I could not get a single solitary service from either of these places. The CIL barely knew what autism was; they dealt mostly in physical disabilities and they were less than helpful in filling out forms or narrowing choices down for housing or anything -- things I desperately need help with. And the ARC?
Oh god, the ARC. Let me tell you what they said: “we usually deal with clients' parents.” I was there because I very suddenly had no parental or other net. But they wouldn't help me, even a little, because my parents were very much not in the picture. They told me that I was too smart for most of their stuff, but they wouldn't help even a little with anything else because they interface with parents rather than clients.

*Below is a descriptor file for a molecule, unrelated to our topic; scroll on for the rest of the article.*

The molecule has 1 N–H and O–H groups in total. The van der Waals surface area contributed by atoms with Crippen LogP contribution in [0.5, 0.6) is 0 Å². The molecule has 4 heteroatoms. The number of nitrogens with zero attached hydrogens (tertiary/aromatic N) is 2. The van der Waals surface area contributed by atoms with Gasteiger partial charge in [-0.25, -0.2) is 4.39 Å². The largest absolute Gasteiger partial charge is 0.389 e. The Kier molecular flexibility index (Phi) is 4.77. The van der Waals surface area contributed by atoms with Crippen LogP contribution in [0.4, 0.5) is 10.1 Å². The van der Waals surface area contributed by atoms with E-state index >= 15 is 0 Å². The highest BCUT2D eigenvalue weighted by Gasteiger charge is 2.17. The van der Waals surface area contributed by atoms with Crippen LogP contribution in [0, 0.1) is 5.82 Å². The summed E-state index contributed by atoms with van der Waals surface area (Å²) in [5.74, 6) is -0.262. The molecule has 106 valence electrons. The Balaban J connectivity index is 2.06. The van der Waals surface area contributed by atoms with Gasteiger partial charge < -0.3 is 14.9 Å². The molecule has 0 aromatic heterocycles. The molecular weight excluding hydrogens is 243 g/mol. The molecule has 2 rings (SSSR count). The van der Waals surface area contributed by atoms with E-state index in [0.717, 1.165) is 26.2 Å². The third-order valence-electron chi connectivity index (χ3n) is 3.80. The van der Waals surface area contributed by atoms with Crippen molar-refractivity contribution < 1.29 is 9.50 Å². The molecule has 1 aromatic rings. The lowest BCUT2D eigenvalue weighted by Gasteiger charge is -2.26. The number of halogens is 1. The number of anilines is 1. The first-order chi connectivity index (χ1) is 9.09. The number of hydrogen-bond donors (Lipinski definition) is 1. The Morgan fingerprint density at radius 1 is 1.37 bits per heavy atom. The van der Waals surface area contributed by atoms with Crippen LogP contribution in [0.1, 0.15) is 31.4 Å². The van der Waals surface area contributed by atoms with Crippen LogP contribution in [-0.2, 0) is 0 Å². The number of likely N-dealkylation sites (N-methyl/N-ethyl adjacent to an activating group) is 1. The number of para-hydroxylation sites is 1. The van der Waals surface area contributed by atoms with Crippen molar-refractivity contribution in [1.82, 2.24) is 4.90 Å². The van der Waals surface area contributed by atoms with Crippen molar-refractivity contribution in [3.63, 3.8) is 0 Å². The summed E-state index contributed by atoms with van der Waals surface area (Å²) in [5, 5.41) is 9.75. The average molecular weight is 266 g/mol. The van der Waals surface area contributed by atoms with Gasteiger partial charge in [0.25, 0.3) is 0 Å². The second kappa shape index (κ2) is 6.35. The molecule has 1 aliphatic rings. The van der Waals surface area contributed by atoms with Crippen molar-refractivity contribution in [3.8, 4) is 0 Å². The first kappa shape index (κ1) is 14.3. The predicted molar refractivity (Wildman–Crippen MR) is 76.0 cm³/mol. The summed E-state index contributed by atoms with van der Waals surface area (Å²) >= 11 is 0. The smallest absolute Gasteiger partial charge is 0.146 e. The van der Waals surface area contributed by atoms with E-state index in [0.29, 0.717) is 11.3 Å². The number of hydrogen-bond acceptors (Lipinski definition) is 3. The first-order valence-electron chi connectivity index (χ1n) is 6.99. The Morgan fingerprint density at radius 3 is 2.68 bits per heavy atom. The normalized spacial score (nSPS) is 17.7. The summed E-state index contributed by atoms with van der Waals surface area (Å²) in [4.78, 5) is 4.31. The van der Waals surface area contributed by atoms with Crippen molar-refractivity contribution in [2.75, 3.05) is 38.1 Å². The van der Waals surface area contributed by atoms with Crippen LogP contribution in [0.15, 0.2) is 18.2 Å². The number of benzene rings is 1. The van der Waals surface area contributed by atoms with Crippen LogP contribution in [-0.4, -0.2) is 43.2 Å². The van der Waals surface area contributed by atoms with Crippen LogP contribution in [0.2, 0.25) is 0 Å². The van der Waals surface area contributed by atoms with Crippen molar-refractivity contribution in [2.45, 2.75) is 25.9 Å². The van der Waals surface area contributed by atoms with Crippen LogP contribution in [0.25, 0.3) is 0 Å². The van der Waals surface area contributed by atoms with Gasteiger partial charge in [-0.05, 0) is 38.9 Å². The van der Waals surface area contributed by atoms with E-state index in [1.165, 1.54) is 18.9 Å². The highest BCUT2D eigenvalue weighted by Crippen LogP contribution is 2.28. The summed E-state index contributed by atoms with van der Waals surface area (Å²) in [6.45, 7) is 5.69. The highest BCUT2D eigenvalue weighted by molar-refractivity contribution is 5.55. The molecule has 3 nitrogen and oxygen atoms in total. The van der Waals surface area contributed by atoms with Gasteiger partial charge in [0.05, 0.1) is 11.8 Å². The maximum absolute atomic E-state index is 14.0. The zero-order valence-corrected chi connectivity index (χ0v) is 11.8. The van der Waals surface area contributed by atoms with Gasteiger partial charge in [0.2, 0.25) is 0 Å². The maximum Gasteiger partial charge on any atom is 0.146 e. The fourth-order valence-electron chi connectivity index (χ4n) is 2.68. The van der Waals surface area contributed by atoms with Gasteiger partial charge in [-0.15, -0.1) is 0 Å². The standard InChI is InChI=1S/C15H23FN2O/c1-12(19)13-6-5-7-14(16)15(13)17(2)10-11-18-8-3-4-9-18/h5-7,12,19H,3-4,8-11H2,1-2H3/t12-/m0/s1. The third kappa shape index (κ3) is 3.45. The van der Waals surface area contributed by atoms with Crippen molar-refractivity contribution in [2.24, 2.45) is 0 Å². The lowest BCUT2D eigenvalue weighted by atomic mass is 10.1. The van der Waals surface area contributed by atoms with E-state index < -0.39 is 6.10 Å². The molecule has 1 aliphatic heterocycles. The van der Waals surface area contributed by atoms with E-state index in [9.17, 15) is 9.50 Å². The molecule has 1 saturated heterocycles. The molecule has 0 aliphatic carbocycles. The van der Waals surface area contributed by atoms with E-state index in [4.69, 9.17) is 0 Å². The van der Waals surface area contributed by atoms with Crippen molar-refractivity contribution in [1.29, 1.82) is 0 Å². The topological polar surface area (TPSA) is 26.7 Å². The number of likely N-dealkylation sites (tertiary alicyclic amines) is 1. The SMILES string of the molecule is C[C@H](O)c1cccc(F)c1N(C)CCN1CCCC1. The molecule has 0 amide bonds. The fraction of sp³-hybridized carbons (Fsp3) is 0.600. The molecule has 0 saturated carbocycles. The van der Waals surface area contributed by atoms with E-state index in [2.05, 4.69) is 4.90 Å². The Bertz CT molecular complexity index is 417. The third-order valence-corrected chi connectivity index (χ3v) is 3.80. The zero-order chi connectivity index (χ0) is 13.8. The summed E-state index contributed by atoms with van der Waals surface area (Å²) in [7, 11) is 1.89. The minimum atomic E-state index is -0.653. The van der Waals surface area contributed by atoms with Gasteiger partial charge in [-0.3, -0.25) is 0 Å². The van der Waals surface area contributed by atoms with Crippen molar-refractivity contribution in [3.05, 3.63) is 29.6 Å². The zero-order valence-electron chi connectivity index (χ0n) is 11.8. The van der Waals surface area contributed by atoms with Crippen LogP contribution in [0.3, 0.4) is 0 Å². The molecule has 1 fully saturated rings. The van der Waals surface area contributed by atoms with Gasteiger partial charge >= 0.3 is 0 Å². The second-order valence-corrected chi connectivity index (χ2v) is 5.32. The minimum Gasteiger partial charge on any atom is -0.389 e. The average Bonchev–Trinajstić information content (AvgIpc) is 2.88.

In those six months, I did not fall through the cracks -- I was shoved into the cracks. The paradigm that only parents can advocate for disabled people could very easily have killed me, between undertreated medical issues and a fundamental inability to get done the things that needed doing for basic survival.
Tuesday, September 27, 2011
Autistic Self Advocates and Autism Parent Advocates Continued
The conversation continues. This latest installment I call, What Happens To Disabled Adults When Parent voices Are Considered The Only Ones Worth Listening To? Nothing good.